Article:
Gail Bloom’s health policy classroom is a cozy office on the second floor of her Andover home, decorated with Donald Duck candy dispensers and her son’s preschool artwork.
Her students are scattered on military bases in Germany, in hospitals in Texas, or in cities in Africa.
Her bosses, more often than not, are hundreds of miles away on college campuses in Washington, D.C., or Ohio and are rarely seen.
Adjunct professors such as Bloom have always had to hustle from one college campus to another, stringing together a series of part-time teaching gigs to earn a living. But as universities across the country expand their distance-learning courses, hoping to draw more students and boost their revenue, adjuncts are increasingly fueling the move of classes from on-campus to online.
This is the life of a virtual adjunct professor: Teaching is done online, students and instructors are connected by e-mail, and a laptop with a camera is as essential as a textbook.
“My office door is always open,” said Bloom, who is currently teaching for George Washington University and preparing to start a course for Ohio University in the coming weeks. In the past, she has also worked for Salem State University.
“I’m only an e-mail away,” she said.
The portion of online courses taught by adjunct faculty — part-time professors who don’t receive benefits and aren’t on the tenure track — is increasingly significant, said Andrew Magda, manager for market research at Learning House Inc., an education technology company.
Magda coauthored a report on online adjuncts in 2015 that urged universities to start tackling the challenges that come with relying on a part-time workforce based remotely. That includes how to evaluate their teaching skills and what kind of professional training to provide.
“They’re being brought in to create a syllabus, to design the course, to teach the course,” Magda said. “They’re contributing at this heavy level to the institution.”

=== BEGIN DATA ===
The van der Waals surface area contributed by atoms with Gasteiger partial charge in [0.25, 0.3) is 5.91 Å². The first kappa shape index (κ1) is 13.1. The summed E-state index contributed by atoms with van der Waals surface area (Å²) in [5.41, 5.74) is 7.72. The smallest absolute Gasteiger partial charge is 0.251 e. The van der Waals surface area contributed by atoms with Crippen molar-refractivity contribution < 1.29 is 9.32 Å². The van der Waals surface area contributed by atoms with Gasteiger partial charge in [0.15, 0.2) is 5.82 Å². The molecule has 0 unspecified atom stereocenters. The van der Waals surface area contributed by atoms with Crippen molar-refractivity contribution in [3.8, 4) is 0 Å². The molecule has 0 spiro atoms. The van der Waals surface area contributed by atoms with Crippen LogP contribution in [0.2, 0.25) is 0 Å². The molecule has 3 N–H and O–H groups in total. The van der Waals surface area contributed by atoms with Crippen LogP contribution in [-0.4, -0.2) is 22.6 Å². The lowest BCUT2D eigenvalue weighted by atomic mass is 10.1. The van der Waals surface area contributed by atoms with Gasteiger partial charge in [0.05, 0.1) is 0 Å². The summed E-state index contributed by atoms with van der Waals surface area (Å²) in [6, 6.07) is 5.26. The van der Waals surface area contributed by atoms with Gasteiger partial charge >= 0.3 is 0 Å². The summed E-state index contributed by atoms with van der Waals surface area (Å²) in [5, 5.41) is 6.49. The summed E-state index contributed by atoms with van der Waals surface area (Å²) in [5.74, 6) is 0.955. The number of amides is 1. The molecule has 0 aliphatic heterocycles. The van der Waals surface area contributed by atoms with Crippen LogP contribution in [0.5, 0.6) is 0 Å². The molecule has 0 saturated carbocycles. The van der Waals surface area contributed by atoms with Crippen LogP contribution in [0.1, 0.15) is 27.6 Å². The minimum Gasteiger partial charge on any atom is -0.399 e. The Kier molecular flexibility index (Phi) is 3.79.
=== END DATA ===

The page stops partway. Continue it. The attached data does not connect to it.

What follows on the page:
Some of the country’s largest online institutions, including the University of Phoenix and Kaplan University, hire adjuncts primarily to teach their courses. And even traditional brick-and-mortar colleges lean on adjuncts to power their online efforts, usually for graduate-level classes.
Brandeis University’s graduate professional studies program, which offers 11 master’s degrees, is taught entirely online by about 90 adjunct faculty. Simmons College, which increased the number of graduate students taking exclusively online courses from about 110 in 2012 to 1,535 in 2015, according to federal data, primarily advertises for adjuncts for its instructional staff. The same is true for many other universities.
Experts expect online offerings at Boston-area colleges to expand further when the Massachusetts Board of Higher Education votes later this month to sign on to an interstate regulatory agreement for such programs. The agreement would allow Massachusetts colleges to market to and enroll students from across the country in online classes without seeking approval from individual state regulators and without having a bricks-and-mortar location in the state.
Out-of-state colleges and universities would also be able to enroll Massachusetts students in their online programs.
While colleges operate their online programs differently — some develop programs, recruit students, and hire faculty directly, while others outsource that work — the reliance on part-time faculty mirrors a broader trend.
Adjunct professors already make up one-third to two-thirds of the faculty at Boston-area colleges and are paid $3,000 to nearly $7,000 to teach a course, depending on the institution, the course, and the experience of the professor, according to the Chronicle of Higher Education, which tracks the data.
Online adjuncts are paid similarly.